logo
Food Advertising by

Deep Frying, Temperatures and Re-using Cooking Oil

In deep frying the objective is to produce foods that have a crispy golden brown crust and a thoroughly cooked interior without letting them absorb too much oil.  The kind, quantity and temperature of cooking oil are important in accomplishing this result.

Kitchen Equipment

  • deep straight-sided pan with a small diameter
  • frying thermometer (very helpful but not absolutely necessary)
  • wire basket to fit into the pan or a slotted spoon
  • absorbent paper used to drain the finished product or a metal mesh strainer set over a bowl

Oils

  • Sunflower Oil: Good for high heat cooking, sauteing, or frying.  (460ºF smoke point)
  • Safflower Oil: Good all-purpose oil; high heat cooking, sauteing, or frying. (450ºF smoke point)
  • Avocado Oil: Good for high heat cooking, sauteing, or frying, and in salads.
    (510ºF smoke point)
  • Almond Oil: Good for HIGH heat cooking, sauteing, or frying.  Flavor also works well in desserts  (495ºF smoke point)
  • Canola Oil: Use in baking, sauteing, stir-fry, and in salad dressings.  (425ºF smoke point)

For more information on other cooking oils, see Ten Best Cooking Oils on SimpleDailyRecipes.com

Temperature

Heat the oil gradually.  Never let it smoke.  Overheated oils spread a disagreeable odor, gives the food a bitter acrid flavor, and makes it difficult to digest.  Bring the oil to the proper temperature, to be determined by a thermometer or the bread-cube test.

For a bread-cube test use rather stale bread, two or three days old, place a few cubes in the heated oil and keep track of the time it takes to brown them (see chart below).  Correct temperature is important.  If the temperature is too the fat soaks in, making the food soggy and indigestible.  If the temperature is too high the outside browns before the inside is properly cook or heated.

FRYING TEMPERATURE CHART

Temperature – Equivalent Bread Test – Kind of Food

360º to 375ºF – Cube of bread turns light brown in 60 seconds – Good for uncooked mixtures such as doughnuts and fritters or raw fruits; shellfish.

375º to 385ºF – Cube of bread turns light brown in 40 seconds – Good for cooked mixtures to be heated through and browned, i.e., croquettes, fish cakes.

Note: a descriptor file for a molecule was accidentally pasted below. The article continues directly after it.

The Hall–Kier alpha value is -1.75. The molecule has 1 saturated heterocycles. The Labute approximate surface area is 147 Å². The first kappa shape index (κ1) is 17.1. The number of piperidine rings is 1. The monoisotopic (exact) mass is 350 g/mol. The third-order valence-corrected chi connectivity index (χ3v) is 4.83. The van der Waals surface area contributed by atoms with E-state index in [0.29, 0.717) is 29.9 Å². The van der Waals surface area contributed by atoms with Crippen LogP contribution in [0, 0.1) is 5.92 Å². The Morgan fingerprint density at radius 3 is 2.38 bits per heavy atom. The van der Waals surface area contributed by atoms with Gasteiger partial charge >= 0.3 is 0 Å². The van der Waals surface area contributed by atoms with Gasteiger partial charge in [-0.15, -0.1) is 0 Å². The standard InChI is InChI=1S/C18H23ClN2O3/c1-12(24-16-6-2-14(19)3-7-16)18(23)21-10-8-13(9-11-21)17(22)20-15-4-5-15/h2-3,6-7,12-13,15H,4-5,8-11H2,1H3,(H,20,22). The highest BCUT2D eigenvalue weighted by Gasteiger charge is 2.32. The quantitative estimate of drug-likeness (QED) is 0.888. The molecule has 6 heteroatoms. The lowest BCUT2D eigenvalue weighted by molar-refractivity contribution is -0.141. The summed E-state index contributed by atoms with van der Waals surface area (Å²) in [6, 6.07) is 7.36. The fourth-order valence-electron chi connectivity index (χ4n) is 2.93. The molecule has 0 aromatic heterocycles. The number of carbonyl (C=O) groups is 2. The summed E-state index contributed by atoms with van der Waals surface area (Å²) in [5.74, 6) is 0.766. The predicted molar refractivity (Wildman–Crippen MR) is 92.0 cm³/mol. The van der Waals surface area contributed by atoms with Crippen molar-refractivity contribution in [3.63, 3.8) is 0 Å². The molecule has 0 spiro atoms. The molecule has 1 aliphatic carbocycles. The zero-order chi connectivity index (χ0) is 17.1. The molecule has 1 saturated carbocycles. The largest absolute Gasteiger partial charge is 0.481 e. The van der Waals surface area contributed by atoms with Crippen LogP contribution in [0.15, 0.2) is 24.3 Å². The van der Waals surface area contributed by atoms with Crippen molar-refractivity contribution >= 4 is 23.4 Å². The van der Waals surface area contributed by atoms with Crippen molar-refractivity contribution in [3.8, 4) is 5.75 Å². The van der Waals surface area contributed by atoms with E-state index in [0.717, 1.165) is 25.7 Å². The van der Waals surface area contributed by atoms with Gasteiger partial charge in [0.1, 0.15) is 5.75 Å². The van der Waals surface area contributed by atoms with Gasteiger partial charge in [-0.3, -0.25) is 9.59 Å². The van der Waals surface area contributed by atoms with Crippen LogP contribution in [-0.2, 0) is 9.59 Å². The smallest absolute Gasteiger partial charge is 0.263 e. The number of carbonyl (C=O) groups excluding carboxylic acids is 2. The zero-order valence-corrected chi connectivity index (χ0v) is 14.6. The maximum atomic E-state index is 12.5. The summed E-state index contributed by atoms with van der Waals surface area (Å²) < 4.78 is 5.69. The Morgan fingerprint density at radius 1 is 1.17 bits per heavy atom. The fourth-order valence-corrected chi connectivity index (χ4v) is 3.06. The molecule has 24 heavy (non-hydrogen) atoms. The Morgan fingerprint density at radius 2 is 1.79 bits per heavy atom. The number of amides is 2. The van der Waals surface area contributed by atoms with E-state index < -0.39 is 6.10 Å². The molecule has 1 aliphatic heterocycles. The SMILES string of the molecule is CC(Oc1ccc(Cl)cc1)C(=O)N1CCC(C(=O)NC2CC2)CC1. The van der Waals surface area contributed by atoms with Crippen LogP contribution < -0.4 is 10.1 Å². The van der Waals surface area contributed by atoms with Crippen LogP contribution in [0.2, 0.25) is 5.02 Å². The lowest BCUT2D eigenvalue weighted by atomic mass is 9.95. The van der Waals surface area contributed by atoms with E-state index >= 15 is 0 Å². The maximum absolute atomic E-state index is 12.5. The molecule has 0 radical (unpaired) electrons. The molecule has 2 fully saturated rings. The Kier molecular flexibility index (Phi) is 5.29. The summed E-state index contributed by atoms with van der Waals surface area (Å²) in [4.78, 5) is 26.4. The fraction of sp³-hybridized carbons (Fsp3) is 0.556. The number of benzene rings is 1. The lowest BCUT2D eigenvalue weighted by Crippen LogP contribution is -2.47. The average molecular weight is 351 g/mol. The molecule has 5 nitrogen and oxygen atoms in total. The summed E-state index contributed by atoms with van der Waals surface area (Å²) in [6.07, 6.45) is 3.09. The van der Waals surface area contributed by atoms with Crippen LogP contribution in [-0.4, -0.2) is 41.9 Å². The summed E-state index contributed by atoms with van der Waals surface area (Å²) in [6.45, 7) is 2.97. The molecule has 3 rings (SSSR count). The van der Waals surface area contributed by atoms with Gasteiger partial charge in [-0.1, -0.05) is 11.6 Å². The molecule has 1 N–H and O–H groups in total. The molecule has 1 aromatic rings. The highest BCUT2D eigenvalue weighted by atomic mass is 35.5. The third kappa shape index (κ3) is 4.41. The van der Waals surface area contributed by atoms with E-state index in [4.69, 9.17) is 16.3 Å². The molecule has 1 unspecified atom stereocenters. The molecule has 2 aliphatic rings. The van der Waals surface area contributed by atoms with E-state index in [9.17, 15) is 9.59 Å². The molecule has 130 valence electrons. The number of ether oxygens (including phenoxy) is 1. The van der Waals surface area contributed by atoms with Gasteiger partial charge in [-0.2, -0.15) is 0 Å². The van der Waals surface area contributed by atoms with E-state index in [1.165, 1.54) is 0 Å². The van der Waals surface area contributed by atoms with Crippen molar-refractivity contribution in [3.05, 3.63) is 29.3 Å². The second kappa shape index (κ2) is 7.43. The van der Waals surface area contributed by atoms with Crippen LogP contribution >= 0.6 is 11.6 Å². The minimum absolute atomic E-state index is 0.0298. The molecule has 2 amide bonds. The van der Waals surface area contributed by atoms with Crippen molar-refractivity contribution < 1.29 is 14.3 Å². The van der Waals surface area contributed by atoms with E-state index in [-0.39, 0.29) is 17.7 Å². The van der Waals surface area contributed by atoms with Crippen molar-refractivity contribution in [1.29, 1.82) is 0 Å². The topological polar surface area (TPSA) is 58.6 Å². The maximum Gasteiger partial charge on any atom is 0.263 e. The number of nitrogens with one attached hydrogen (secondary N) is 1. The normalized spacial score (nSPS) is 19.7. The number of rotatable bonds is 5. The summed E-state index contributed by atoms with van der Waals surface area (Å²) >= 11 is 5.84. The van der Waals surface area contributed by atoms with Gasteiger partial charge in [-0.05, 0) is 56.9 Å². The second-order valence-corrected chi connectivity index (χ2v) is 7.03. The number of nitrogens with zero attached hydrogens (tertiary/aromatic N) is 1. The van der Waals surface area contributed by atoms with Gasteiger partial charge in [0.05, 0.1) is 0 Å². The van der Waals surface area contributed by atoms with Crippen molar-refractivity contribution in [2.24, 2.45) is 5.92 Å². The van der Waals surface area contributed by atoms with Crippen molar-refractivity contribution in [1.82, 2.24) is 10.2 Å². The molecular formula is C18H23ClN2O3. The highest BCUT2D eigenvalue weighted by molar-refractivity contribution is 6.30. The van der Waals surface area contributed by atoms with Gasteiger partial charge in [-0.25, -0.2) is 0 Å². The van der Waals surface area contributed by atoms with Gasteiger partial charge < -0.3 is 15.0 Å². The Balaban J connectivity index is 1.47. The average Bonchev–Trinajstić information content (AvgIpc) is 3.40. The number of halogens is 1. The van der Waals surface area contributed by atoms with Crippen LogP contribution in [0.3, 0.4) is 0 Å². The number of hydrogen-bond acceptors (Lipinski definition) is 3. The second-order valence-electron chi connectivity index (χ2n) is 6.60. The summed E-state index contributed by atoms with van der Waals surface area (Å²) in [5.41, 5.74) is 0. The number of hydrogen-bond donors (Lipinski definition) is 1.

385º to 395ºF – Cube of bread turns light brown in 20 seconds – Good for French fried potatoes, onions, eggplant; potato chips.

Frying Procedure
Lower the food gently into the heated oil, using a wire basket, spoon or tongs.  Do not crowd the pieces.  Adding  too much at one time makes the fat drop below the proper temperature and does not give room for expansion in foods which puff during frying.  Skim out loose particles of food to prevent smoking.  Remove food when browned and drain on absorbent paper.

It’s the moisture in the food that heats up in the frying process and turns to steam.  It’s the steam that makes the bubbling action in the hot oil and the bubbles are pushing the oil away from the food.  When the steam is gone, then the food begins to absorb the oil, resulting in greasy food.

Having the oil temperature too low makes greasy food, too.  The moisture will still turn to steam and produce smaller bubbles, but it happens slowly thus allowing the food to absorb oil.

Care of Oil
The same oil may be used over and over again if it is not overheated and if it is properly cared for after each use.  When cooking is completed place a few slices of raw potato in the oil and cook for a few minutes.  The potato will absorb any foreign flavors which the oil may have acquired from the food.  Strain the oil through a very fine sieve ro through several thicknesses of cheesecloth or coffee filter.  Keep frying oil well covered in a separate can in a cold place out of contact with air and light.



Did you see these?